Like good detectives on the hunt for a fugitive, TVA’s aquatic plant management team is combing Lake Guntersville for one of Alabama’s and the Tennessee Valley’s most menacing water weeds—water hyacinth.
“Water hyacinth starts out like a good crime novel,” says Dr. Brett Hartis, TVA’s lead aquatic plant biologist. “You think it’s beautiful and benign, but it quickly turns into a monster.”
Water hyacinth is an aquatic plant native to the Amazon basin. It’s often a highly problematic invasive species when found outside its native range. Last year, the TVA found water hyacinth in a slough near Scottsboro. TVA quickly partnered with the State of Alabama, bringing experts from both sides to start addressing the invasive water weed.
According to Hartis, the mother colony was most likely started by someone releasing plants from a water garden or perhaps a plant that hitched a ride on barge traffic coming from the south, where the plant is already a major problem. Hartis believes a few plants quickly grew to cover several hundred acres in a single growing season.
Water hyacinth is bad news for Guntersville and other great fisheries in the Tennessee Valley. The plant can quickly out-compete other beneficial plants, often creating biological wastelands.
“The problem with hyacinth is that it is a floating plant and can pretty much grow wherever the wind and current take it. The plant grows fast and completely takes over large areas, destroying them for recreation and fishing alike,” said Hartis.
Keeping the reservoirs healthy is a top priority for TVA. According to a 2017 University of Tennessee study, recreation on Tennessee River and its reservoirs is worth about $12 billion to the local economy and creates about 130,000 jobs each year.
Mother Nature to the rescue
The good news is that this winter’s bitter cold temperatures may have helped put a stop to water hyacinth’s spread in Guntersville.
“Mother Nature is the best aquatic plant management tool we have,” said Hartis. “Many invasive plants cannot handle extended, deep cold snaps like we saw in January.”
Hartis explains that last winter TVA proactively lowered Lake Guntersville’s water level to expose the hyacinth’s floating roots to the cold. This is because tropical species die when their roots are exposed to freezing temperatures for extended periods.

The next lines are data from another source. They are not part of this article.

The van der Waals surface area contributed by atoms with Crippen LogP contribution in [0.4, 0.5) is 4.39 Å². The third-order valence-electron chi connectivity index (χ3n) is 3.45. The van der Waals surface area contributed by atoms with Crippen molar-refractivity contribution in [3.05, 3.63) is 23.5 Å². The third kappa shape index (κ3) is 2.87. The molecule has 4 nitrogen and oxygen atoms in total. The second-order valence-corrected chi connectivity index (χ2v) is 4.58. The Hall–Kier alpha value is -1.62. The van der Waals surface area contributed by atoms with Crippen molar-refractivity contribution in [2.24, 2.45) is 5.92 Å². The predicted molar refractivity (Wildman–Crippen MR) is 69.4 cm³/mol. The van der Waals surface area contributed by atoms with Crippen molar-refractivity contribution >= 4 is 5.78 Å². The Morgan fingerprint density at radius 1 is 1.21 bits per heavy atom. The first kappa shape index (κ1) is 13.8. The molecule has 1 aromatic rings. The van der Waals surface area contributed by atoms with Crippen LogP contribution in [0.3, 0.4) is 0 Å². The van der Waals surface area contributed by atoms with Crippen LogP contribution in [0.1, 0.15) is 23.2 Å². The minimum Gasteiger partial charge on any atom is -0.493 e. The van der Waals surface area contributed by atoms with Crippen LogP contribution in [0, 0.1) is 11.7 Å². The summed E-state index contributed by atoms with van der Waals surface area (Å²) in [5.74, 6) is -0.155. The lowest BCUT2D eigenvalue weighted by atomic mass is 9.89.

Hartis’ team has been crossing the lake on airboats this summer, actively looking for hyacinth as part of their plant management duties. “Mother Nature did her job on that colony,” Hartis reports. “We’ve only found a few plants and we’re pulling them out of the water so they don’t have a chance to take off again like they did last year.”
How you can help
Hartis and his team are asking the public to be on the lookout for hyacinth this summer. “We care about the environment and the tremendous investment Lake Guntersville is to the community,” he says. “If you see a [hyacinth] plant, pull it out of the water immediately and put it in the trash. We don’t want plants to float to a new area and establish a new colony.”
If you find a large area of hyacinth, please report it to TVA’s Public Land Information Center at (800) 882-5263 (between 8 a.m. and 6 p.m. Eastern).
To help control invasive plants, Hartis recommends:
- Keep it clean—Remove all plant material from boats, trailers, bilges, live wells and any marine equipment. This will prevent aquatic species from being introduced into other TVA reservoirs.
- Native water gardening only—Plant only native species around shorelines. While non-native species like ornamental lilies and water hyacinth are beautiful, they will quickly spread if introduced into the river.
- Drain and dry—When visiting reservoirs with known invasive plants, make sure all equipment is dry and free from fragments. Even completely dry fragments have the potential to grow once submerged again. Consider visiting non-affected reservoirs only after you have cleaned, drained and dried your boat.
- No dumping please—Refrain from dumping unwanted aquarium or water garden plants into nearby streams and rivers. Dispose of any unwanted plants in the garbage.